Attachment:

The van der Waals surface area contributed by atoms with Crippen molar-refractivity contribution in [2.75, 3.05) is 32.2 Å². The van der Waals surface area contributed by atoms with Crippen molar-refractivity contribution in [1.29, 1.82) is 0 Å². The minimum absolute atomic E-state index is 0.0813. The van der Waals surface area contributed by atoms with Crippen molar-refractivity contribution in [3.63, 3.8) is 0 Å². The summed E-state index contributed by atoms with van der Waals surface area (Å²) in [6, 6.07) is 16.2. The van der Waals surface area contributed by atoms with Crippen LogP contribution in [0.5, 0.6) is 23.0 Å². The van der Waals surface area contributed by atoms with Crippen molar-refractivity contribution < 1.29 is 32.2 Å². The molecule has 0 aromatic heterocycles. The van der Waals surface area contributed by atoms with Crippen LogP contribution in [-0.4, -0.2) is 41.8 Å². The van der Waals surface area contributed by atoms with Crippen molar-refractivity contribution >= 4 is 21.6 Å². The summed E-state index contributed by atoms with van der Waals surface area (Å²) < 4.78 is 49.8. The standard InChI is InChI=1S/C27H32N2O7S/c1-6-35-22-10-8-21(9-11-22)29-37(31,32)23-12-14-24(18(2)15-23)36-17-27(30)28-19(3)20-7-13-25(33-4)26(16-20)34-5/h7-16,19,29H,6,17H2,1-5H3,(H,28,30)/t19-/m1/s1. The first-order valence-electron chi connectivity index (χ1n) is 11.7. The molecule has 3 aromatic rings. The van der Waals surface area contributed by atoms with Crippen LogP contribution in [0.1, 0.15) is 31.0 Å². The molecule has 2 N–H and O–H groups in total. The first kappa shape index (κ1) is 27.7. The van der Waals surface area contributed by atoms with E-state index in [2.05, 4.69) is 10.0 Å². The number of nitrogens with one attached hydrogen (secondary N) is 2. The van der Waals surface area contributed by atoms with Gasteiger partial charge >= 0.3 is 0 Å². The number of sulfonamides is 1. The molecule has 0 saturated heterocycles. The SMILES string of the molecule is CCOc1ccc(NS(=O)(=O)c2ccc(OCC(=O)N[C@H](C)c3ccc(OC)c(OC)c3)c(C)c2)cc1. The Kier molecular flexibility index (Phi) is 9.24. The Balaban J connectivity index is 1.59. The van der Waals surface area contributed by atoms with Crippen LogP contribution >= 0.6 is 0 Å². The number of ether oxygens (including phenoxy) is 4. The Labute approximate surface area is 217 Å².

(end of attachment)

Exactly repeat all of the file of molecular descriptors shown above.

The van der Waals surface area contributed by atoms with Crippen molar-refractivity contribution in [2.75, 3.05) is 32.2 Å². The van der Waals surface area contributed by atoms with Crippen molar-refractivity contribution in [1.29, 1.82) is 0 Å². The minimum absolute atomic E-state index is 0.0813. The van der Waals surface area contributed by atoms with Crippen molar-refractivity contribution in [3.63, 3.8) is 0 Å². The summed E-state index contributed by atoms with van der Waals surface area (Å²) in [6, 6.07) is 16.2. The van der Waals surface area contributed by atoms with Crippen LogP contribution in [0.5, 0.6) is 23.0 Å². The van der Waals surface area contributed by atoms with Crippen molar-refractivity contribution < 1.29 is 32.2 Å². The molecule has 0 aromatic heterocycles. The van der Waals surface area contributed by atoms with Crippen LogP contribution in [-0.4, -0.2) is 41.8 Å². The van der Waals surface area contributed by atoms with Crippen molar-refractivity contribution >= 4 is 21.6 Å². The summed E-state index contributed by atoms with van der Waals surface area (Å²) < 4.78 is 49.8. The standard InChI is InChI=1S/C27H32N2O7S/c1-6-35-22-10-8-21(9-11-22)29-37(31,32)23-12-14-24(18(2)15-23)36-17-27(30)28-19(3)20-7-13-25(33-4)26(16-20)34-5/h7-16,19,29H,6,17H2,1-5H3,(H,28,30)/t19-/m1/s1. The first-order valence-electron chi connectivity index (χ1n) is 11.7. The molecule has 3 aromatic rings. The van der Waals surface area contributed by atoms with Crippen LogP contribution in [0.1, 0.15) is 31.0 Å². The molecule has 2 N–H and O–H groups in total. The first kappa shape index (κ1) is 27.7. The van der Waals surface area contributed by atoms with E-state index in [2.05, 4.69) is 10.0 Å². The number of nitrogens with one attached hydrogen (secondary N) is 2. The van der Waals surface area contributed by atoms with Gasteiger partial charge >= 0.3 is 0 Å². The number of sulfonamides is 1. The molecule has 0 saturated heterocycles. The SMILES string of the molecule is CCOc1ccc(NS(=O)(=O)c2ccc(OCC(=O)N[C@H](C)c3ccc(OC)c(OC)c3)c(C)c2)cc1. The Kier molecular flexibility index (Phi) is 9.24. The Balaban J connectivity index is 1.59. The van der Waals surface area contributed by atoms with Crippen LogP contribution >= 0.6 is 0 Å². The number of ether oxygens (including phenoxy) is 4. The Labute approximate surface area is 217 Å².